James McAvoy passed on playing the part of a grieving young dad in the film The Disappearance of Eleanor Rigby in 2010, an easy decision for the actor to make back then. “I’d just had a kid, and I didn’t want to touch a script about a couple that loses a baby,” he says. Two years later, the Australian actor Joel Edgerton was attached to the role, then fell off the project. Director Ned Benson approached McAvoy once more. “They had four or five days to save the financing,” McAvoy says, “and it was two years on from having my kid. It wasn’t as raw, and it didn’t seem so horrific to me at that point.”
Despite his stealthy upward career arc, the fact that McAvoy is now in a position to help secure funding for a sensitively handled major commercial picture comes as some surprise to the actor. “Honestly? If you’d have told me about my career as a wee boy, I’d have been really fucking surprised,” he says. “I wouldn’t have believed you. I didn’t even think about acting until I was acting.”
McAvoy, a 35-year-old with a sandy complexion and handsome physique, fits comfortably into the transparent 21st-century fame model. He is neither showy nor defensive on the subject of his talent and possesses enough quiet, internal self-confidence to back it up. He left drama school in Glasgow at the end of the ’90s, a time when his native Scotland was precipitously attracting Hollywood’s interest, post-Trainspotting. That he’s never played a relative of Ewan McGregor’s seems like a shortcoming on the part of all casting directors; however, he did get to play the lead in the recent, underappreciated Filth, based on Trainspotting author Irvine Welsh’s 1998 novel about a misanthropic, coke-snorting Scottish policeman.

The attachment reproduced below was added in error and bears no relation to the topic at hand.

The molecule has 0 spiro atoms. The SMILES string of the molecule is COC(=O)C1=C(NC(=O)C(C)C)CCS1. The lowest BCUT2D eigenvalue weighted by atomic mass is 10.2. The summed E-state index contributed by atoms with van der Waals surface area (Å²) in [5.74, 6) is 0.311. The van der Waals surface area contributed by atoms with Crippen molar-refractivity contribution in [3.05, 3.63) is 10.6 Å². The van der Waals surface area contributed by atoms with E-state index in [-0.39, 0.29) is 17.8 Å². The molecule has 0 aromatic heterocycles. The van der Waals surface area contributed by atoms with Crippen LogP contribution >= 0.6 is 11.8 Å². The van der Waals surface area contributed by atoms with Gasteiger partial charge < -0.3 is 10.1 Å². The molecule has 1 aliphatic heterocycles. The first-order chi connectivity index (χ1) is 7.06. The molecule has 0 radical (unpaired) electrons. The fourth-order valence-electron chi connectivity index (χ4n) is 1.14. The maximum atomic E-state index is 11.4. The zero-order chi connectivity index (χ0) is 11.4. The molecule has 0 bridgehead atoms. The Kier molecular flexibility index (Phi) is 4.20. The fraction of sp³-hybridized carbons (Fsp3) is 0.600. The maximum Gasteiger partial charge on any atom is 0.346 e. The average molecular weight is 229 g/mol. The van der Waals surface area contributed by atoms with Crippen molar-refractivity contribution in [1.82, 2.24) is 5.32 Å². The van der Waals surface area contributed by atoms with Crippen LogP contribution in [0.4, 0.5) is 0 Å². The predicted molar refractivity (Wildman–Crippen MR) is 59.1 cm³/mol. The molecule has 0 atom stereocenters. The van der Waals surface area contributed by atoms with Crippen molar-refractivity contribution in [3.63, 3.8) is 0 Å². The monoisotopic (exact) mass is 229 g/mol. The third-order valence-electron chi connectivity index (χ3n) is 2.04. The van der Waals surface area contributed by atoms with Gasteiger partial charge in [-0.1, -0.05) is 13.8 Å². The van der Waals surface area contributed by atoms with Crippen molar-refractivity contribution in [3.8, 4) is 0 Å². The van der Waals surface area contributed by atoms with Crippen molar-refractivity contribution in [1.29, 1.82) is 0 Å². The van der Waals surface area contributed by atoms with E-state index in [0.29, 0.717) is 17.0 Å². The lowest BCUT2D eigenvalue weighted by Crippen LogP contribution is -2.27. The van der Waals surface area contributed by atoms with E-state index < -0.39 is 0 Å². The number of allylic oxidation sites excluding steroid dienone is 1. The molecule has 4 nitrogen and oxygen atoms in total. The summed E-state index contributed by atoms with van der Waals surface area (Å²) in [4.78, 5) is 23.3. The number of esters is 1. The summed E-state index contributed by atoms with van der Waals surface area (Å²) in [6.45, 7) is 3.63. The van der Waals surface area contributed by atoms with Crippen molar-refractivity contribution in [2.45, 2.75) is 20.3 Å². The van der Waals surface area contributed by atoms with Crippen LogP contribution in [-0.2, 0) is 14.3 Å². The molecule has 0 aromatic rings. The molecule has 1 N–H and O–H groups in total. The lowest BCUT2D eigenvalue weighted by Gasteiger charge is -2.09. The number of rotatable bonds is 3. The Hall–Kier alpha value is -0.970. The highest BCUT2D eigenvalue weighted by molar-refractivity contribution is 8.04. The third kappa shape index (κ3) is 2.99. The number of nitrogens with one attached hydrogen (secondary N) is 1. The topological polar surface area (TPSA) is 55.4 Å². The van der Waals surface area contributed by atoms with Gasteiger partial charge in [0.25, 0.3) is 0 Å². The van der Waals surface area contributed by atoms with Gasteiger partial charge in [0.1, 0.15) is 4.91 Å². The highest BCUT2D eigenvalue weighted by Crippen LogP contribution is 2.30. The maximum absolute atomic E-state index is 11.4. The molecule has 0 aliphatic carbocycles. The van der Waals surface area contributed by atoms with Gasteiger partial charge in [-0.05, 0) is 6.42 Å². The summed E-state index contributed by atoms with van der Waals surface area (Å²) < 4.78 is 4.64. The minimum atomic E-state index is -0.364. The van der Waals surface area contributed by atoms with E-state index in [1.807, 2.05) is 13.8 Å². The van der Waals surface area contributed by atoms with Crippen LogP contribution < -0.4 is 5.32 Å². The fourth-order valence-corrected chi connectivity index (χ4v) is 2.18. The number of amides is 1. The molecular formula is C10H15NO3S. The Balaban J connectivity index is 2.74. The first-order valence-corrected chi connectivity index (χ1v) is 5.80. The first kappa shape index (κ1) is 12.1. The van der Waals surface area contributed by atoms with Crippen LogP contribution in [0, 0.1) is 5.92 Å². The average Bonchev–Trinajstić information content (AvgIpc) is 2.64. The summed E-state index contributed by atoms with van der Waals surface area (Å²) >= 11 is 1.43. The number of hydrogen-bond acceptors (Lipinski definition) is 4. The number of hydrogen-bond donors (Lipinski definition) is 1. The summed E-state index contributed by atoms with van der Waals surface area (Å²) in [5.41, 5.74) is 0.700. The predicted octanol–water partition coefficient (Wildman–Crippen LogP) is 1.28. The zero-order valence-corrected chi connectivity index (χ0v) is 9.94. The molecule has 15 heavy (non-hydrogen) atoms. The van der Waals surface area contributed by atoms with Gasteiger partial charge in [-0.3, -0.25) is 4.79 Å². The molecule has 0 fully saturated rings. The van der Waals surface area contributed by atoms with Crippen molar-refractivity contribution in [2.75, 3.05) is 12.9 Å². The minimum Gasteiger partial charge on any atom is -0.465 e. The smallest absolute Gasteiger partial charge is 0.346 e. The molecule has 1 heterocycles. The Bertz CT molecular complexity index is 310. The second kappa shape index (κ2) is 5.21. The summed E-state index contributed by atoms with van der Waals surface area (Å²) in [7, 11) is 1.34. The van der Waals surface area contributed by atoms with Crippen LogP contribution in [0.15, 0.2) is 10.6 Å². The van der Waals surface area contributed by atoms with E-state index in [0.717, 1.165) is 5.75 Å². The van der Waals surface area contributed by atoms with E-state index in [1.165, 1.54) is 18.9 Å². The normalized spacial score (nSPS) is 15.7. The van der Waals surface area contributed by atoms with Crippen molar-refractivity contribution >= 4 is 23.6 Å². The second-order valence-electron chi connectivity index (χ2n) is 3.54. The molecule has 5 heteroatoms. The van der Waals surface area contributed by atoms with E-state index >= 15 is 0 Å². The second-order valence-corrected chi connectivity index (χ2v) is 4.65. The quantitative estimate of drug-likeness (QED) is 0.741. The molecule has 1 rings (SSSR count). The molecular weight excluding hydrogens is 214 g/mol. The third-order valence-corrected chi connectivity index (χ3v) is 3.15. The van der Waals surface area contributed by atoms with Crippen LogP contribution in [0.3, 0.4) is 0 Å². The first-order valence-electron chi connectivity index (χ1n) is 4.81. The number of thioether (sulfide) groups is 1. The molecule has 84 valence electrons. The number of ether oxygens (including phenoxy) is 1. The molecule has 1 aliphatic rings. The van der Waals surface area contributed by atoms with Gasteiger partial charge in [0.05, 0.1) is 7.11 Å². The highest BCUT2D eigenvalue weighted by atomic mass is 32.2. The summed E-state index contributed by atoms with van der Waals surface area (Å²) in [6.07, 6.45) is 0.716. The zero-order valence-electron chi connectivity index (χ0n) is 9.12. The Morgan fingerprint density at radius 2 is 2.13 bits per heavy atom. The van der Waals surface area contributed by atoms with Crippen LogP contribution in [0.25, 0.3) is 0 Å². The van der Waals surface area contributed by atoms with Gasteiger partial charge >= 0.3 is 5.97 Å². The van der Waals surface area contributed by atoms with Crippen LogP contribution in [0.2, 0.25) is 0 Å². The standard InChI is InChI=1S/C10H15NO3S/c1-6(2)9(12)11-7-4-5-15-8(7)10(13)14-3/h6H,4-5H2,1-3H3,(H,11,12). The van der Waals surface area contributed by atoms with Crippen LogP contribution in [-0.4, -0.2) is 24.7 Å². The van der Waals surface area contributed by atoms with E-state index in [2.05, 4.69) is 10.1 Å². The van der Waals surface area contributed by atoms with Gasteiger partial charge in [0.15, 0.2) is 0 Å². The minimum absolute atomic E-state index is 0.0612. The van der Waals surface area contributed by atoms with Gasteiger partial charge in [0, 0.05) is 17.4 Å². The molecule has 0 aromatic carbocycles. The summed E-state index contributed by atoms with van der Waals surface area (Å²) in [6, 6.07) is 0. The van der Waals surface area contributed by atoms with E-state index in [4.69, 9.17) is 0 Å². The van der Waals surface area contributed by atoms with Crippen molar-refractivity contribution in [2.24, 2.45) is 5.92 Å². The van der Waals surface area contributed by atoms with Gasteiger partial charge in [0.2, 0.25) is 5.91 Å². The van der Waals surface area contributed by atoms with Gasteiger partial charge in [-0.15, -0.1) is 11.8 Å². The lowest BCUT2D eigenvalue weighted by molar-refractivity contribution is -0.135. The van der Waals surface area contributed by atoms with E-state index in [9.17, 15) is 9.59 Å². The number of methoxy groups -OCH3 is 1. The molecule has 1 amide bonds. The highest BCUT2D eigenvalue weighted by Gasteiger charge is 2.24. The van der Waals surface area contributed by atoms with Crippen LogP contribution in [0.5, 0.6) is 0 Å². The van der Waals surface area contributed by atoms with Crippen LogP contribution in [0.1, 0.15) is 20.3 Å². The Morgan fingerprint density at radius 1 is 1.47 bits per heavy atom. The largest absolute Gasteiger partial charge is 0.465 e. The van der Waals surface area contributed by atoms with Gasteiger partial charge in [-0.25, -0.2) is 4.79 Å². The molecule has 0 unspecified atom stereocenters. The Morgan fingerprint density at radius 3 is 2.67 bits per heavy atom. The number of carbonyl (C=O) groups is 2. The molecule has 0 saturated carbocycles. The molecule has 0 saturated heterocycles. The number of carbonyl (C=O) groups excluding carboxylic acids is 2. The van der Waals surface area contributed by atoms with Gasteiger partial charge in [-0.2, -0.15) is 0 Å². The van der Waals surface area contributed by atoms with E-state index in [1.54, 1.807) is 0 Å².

McAvoy and I spend an afternoon talking in the churchyard of a grand, decaying chapel in the East End of London. It’s a scorching, sunny day. He arrives on a motorbike and says his recognition factor is low enough to get away with sitting out in the sun without interruption. This turns out to be true, though he’s partially disguised behind tortoiseshell-framed Ray-Bans. He’s genial to a fault, swears a lot during conversation, and is never stumped for either anecdote or opinion. It’s almost impossible to gauge whether he would be of any use in a fight, a personality trait that has surely proven handy for a dramatic portfolio that has had him racing between playing tough and tender, hero and heartbreaker.
Press > 2014 > Oct | Out
Photoshoots & Portraits > Set 089